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'Tireless advocate,' 'inspiring' business owners receive Norwalk Area United Fund awards

Cary Ashby • Sep 20, 2019 at 3:00 PM

Several influential community leaders received awards Thursday morning from the Norwalk Area United Fund.

Four local schools were at the campaign kickoff breakfast at the Norwalk Eagles Club.

Representing Norwalk High School were principal Brad Cooley, junior Chance Raymond and senior Crimson Stuckert. From Western Reserve High School were district treasurer Brett Robson, principal Lisa Border and students Alyssa Good, Rachel Herbkersman and Ralph Missler. Also at the breakfast were Norwalk Catholic School president Martin Linder, St. Paul High School director of instruction Darren Conley and Monroeville Local Schools Superintendent Ralph Moore.

Pat Krause, Norwalk Area United Fund executive director, said it’s important to raise and nurture young people so they can give back to their community.

“Our students and schools are not our future; they are our present,” she added.

Board member Amy Little, pastor of Trinity Lutheran Church in Monroeville, provided the prayer. Board president Ken Russ and first vice president Jeff Huber spoke before the brief award ceremony.

The John A. Elmlinger Extra Mile Award went to Howard Wilde, owner of Jake’s Autocare Inc., who was on the United Fund board for decades. Russ said Wilde has been “a tireless advocate” for the organization, has spent his life serving others and is passionate about doing the right thing.

Judge Timothy Cardwell, of the Huron County juvenile and probate courts, received the Community Commitment Award. He has implemented the family dependency court, civil mediation program and the juvenile drug and mental health intervention court. Cardwell also is the board president of the Reach Our Youth mentoring program.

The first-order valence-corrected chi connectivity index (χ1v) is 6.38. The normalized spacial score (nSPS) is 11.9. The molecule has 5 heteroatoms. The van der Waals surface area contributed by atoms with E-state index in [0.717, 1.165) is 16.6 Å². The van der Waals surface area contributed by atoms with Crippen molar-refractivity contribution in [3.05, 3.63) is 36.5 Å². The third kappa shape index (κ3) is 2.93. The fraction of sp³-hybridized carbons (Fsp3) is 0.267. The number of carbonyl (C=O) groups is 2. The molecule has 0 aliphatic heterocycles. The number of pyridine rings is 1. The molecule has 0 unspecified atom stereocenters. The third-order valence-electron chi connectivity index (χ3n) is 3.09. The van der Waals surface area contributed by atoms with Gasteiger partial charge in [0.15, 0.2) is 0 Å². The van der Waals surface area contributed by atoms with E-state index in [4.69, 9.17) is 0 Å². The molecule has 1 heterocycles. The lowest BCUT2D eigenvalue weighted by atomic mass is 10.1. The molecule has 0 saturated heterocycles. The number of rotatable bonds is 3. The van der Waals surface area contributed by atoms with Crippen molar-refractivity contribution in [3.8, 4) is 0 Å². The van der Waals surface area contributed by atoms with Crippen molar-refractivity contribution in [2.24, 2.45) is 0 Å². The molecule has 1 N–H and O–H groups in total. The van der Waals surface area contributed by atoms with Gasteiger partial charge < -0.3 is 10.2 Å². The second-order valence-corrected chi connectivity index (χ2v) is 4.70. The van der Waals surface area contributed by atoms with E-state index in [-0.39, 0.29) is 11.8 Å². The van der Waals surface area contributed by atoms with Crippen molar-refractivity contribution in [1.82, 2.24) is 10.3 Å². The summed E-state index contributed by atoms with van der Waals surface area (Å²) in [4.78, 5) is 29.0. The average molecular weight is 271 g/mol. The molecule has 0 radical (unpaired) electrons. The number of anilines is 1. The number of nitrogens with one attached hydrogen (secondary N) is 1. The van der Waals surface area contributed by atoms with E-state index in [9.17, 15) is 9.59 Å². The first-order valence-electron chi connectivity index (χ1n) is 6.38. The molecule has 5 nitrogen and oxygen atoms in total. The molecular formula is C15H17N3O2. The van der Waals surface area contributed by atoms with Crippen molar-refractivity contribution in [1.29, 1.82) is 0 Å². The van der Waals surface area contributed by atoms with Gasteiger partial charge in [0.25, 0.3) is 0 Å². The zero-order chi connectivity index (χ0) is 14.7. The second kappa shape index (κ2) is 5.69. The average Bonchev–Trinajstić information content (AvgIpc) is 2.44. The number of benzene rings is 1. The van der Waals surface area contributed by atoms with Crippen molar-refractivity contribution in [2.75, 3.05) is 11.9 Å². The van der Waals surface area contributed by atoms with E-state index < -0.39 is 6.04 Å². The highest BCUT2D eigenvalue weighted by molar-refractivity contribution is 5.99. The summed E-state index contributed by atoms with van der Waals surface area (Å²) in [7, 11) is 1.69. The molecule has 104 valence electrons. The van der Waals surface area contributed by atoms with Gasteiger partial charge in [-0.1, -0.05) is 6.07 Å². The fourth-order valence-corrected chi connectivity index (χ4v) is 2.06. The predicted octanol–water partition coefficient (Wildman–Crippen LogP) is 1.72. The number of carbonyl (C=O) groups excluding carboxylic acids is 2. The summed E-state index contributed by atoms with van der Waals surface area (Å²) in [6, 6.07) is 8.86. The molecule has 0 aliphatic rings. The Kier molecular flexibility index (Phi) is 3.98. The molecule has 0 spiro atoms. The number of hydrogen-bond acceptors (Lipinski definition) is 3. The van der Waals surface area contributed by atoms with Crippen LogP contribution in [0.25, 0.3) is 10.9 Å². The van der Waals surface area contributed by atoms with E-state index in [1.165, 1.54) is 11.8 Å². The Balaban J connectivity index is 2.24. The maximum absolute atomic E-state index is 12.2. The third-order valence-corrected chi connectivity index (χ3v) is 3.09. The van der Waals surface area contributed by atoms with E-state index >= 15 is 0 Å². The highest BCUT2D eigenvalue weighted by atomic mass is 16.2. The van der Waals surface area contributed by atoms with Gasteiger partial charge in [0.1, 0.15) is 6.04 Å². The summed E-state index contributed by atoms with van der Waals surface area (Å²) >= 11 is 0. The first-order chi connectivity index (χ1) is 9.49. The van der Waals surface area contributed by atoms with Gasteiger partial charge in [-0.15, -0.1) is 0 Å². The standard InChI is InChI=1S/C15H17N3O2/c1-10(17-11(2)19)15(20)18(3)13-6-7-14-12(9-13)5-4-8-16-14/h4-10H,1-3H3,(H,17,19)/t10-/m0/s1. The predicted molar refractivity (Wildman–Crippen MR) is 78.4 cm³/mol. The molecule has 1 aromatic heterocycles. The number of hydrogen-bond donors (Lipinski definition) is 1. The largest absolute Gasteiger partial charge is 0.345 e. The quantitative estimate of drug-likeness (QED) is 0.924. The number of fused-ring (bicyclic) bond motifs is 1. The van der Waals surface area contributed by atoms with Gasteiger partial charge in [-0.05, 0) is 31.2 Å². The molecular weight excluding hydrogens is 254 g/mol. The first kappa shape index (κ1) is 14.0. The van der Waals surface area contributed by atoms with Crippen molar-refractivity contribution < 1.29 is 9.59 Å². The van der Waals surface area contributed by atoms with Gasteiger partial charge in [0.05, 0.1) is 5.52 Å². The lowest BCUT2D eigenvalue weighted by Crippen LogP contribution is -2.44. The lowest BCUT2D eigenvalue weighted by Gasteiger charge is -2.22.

The Cornerstone Award went to Ken Schafer, the past president of the Norwalk Economic Development Corp. and former owner/partner and president of Janotta & Herner in Monroeville. Russ said Schafer was instrumental in the creation of the Monroeville Athletic Complex at the high school and many district programs.

“I credit him with a lot of my success,” added Russ, who considers Schafer a mentor.

Brett Montague, second vice president, and past president Samantha Wilhelm presented the first Emerging Leader Award. It went to sisters Jessica Wasserman and Stephanie Van Fleet, who run Lyn Marie’s Coffee on Main in Monroeville and organized The Village Flea, a first-time event in the town in the summer. Wilhelm said the downtown coffee shop is known for its friendly atmosphere and will “warm your soul.”

“You set a very high standard for all of us,” Wilhelm said, referring to Wasserman and Van Fleet. “Your visionary leadership is something we all strive to achieve.

“Everything those girls touch is not only beautiful, but inspiring,” Wilhelm said. “They genuinely hope everyone is living their best life.”

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